It’s yet more confirmation of the extent to which the Romney camp is putting all its chips on big wins in New Hampshire (where he’s widening his lead) and in Iowa (where the race is rapidly tightening) in advance of Rudy’s predicted success on super-primary day, Feb. 5. (Via Jonathan Martin.) … etc.
Just so. Let us ponder the depth and scope of Romney’s error for a moment. From Von Clausewitz’ On War:
… It is even possible that the attacker, reinforced by the psychological forces peculiar to attack, will in spite of his exhaustion find it less difficult to go on than to stop—like a horse pulling a load uphill. We believe that this demonstrates without inconsistency how an attacker can overshoot the point at which, if he stopped and assumed the defensive, there would still be a chance of success—that is, of equilibrium. An attacker may otherwise take on more than he can manage and, as it were, get into debt …
… this is why the great majority of generals will prefer to stop well short of their objective rather than risk approaching it too closely, and why those with high courage and an enterprising spirit will often overshoot it and so fail to attain their purpose. Only the man who can achieve great results with limited means has really hit the mark … etc., etc.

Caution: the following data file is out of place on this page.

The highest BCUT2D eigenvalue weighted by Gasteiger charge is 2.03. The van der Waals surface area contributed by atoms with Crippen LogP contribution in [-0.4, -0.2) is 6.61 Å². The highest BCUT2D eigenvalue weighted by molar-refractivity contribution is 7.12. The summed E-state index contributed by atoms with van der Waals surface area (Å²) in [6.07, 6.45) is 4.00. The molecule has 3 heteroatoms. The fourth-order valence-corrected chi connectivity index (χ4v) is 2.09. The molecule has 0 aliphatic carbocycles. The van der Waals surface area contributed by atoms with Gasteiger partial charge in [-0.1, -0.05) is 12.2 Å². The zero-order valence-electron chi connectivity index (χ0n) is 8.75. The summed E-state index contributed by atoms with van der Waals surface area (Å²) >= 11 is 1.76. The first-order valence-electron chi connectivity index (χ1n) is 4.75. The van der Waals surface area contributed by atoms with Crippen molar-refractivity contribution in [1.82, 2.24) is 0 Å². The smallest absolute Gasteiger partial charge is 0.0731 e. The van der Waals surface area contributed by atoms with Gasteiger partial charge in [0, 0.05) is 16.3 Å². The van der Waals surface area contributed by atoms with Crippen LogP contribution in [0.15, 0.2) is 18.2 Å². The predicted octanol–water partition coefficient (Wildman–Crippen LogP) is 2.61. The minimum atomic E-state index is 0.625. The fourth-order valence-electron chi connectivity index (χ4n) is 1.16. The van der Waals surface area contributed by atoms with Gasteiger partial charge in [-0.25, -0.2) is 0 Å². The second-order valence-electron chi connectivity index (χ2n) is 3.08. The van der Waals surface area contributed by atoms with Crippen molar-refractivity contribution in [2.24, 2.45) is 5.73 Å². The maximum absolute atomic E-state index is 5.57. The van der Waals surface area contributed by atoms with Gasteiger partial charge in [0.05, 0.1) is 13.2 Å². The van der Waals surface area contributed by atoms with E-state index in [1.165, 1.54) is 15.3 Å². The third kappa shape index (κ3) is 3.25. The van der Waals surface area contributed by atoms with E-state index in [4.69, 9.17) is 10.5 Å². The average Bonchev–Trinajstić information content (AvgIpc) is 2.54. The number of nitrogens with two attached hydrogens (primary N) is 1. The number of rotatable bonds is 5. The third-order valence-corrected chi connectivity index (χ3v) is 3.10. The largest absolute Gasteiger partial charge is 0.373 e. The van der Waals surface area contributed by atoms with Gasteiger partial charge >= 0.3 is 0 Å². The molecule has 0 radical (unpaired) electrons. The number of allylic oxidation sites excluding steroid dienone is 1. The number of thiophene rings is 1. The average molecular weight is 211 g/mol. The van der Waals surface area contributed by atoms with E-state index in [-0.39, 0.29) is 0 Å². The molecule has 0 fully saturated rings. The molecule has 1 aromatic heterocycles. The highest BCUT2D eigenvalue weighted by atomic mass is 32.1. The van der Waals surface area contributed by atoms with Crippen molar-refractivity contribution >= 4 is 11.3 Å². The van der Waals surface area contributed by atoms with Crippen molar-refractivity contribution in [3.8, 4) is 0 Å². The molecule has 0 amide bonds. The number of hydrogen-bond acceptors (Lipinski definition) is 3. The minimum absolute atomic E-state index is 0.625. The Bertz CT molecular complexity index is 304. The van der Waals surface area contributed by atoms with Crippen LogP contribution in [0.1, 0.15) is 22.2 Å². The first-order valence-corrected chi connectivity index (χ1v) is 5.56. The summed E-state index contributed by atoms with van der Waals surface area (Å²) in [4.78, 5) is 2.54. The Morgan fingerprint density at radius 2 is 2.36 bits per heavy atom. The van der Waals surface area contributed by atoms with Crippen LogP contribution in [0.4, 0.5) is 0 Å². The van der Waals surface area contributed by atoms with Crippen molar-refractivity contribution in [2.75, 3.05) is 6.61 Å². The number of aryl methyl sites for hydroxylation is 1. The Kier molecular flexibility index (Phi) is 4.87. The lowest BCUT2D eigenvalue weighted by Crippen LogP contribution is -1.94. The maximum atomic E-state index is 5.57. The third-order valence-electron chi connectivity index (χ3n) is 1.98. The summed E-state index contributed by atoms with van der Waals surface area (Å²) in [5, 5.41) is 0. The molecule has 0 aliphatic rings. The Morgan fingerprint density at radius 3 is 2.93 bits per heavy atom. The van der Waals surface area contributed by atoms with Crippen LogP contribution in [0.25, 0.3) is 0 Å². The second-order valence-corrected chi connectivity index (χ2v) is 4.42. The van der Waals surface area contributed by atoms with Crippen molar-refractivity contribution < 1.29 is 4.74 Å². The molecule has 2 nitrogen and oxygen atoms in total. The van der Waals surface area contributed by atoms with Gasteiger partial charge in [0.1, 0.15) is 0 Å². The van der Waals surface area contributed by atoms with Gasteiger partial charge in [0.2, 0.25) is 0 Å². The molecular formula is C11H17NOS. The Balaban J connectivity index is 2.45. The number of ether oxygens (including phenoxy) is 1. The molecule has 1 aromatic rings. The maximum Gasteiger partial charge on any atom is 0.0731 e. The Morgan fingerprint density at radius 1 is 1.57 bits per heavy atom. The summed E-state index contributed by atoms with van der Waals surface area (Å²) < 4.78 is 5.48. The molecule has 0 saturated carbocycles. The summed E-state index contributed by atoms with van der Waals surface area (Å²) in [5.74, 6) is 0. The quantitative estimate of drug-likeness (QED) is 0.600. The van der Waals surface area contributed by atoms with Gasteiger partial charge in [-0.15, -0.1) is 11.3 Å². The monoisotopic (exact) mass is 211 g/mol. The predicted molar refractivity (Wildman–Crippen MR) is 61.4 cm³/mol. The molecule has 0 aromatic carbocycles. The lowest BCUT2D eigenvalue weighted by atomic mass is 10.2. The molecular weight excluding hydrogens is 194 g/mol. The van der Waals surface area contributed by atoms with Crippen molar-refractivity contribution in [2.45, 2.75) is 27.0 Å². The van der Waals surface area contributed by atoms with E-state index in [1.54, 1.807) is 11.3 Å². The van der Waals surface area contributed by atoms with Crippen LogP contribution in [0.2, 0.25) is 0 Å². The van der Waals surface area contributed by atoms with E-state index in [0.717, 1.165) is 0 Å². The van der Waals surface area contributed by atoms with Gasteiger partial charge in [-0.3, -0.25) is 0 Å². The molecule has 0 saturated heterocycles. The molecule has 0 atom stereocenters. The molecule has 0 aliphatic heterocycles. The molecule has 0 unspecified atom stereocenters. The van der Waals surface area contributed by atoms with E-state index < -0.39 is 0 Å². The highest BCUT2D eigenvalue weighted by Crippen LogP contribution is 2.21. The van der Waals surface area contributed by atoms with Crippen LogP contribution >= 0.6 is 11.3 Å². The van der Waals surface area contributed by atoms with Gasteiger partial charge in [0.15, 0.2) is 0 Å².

Romney has vastly overshot the mark in both Iowa and New Hampshire. So much so that he has prejudiced in advance the conclusions that will be drawn from his victories, and doomed himself completely should he fall short of overwhelming victory. Hence: Boy Romney is pinned. Against Gov. Huckabee, against Mayor Giuliani, against Sen. McCain, all of whom have suddenly begun advertising whether in New Hampshire or in Iowa or both, Romney must hemorrhage disproportionately more money, more credibility, and more of his dignity, because he himself has created conditions such that a loss in either state may be fatal to his campaign. We predicted this—we predicted precisely this:
Question: has there ever been a dumber candidate? Has any candidate in the history of US political campaigns ever botched a race so badly—in advance?
“Is there any evidence that this poll contacted anyone in Iowa who was not a Romney staffer or supporter?”—asks eye of eyeon08.com in a post titled ‘Voters’ Who Broke Story on Romney Calls On Romney Payroll
If not, is there any evidence that the calls actually occurred? Could this be a story manufactured by the Romney campaign? After all, Western Wats only seems to talk through another Romney official, Justin Hart.
Second, were they directed by either Boston or Des Moines to deliver these messages? If so, were they told to hide their relationship with the Romney campaign?
Is Romney auditioning for FEMA Administrator?
Romney’s response? To stonewall and ridicule. Says Greg Sargent in a TPM ElectionCentral post titled Romney: Theories About Me Polling Myself Are Like 9/11 Conspiracy Theories:
A CNN reporter just asked Mitt Romney about all the theories that his campaign is behind the anti-Mormon calls. His response? Push the 9/11 button…